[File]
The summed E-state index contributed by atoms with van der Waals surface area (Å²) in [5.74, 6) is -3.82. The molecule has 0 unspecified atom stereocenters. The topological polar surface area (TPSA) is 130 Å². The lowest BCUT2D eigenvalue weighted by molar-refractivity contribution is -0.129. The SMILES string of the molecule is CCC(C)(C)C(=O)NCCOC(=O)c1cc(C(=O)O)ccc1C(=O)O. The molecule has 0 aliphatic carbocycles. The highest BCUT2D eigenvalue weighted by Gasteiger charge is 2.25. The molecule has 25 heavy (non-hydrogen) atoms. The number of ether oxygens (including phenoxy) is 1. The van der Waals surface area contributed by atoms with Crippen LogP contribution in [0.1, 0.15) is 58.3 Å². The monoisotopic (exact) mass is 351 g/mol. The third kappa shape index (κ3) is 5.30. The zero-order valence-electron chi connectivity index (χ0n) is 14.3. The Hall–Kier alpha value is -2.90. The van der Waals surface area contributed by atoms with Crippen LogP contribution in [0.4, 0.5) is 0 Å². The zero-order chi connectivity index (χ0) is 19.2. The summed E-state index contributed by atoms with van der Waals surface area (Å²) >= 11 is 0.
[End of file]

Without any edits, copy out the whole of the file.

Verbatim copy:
The summed E-state index contributed by atoms with van der Waals surface area (Å²) in [5.74, 6) is -3.82. The molecule has 0 unspecified atom stereocenters. The topological polar surface area (TPSA) is 130 Å². The lowest BCUT2D eigenvalue weighted by molar-refractivity contribution is -0.129. The SMILES string of the molecule is CCC(C)(C)C(=O)NCCOC(=O)c1cc(C(=O)O)ccc1C(=O)O. The molecule has 0 aliphatic carbocycles. The highest BCUT2D eigenvalue weighted by Gasteiger charge is 2.25. The molecule has 25 heavy (non-hydrogen) atoms. The number of ether oxygens (including phenoxy) is 1. The van der Waals surface area contributed by atoms with Crippen LogP contribution in [0.1, 0.15) is 58.3 Å². The monoisotopic (exact) mass is 351 g/mol. The third kappa shape index (κ3) is 5.30. The zero-order valence-electron chi connectivity index (χ0n) is 14.3. The Hall–Kier alpha value is -2.90. The van der Waals surface area contributed by atoms with Crippen LogP contribution in [0.4, 0.5) is 0 Å². The zero-order chi connectivity index (χ0) is 19.2. The summed E-state index contributed by atoms with van der Waals surface area (Å²) >= 11 is 0.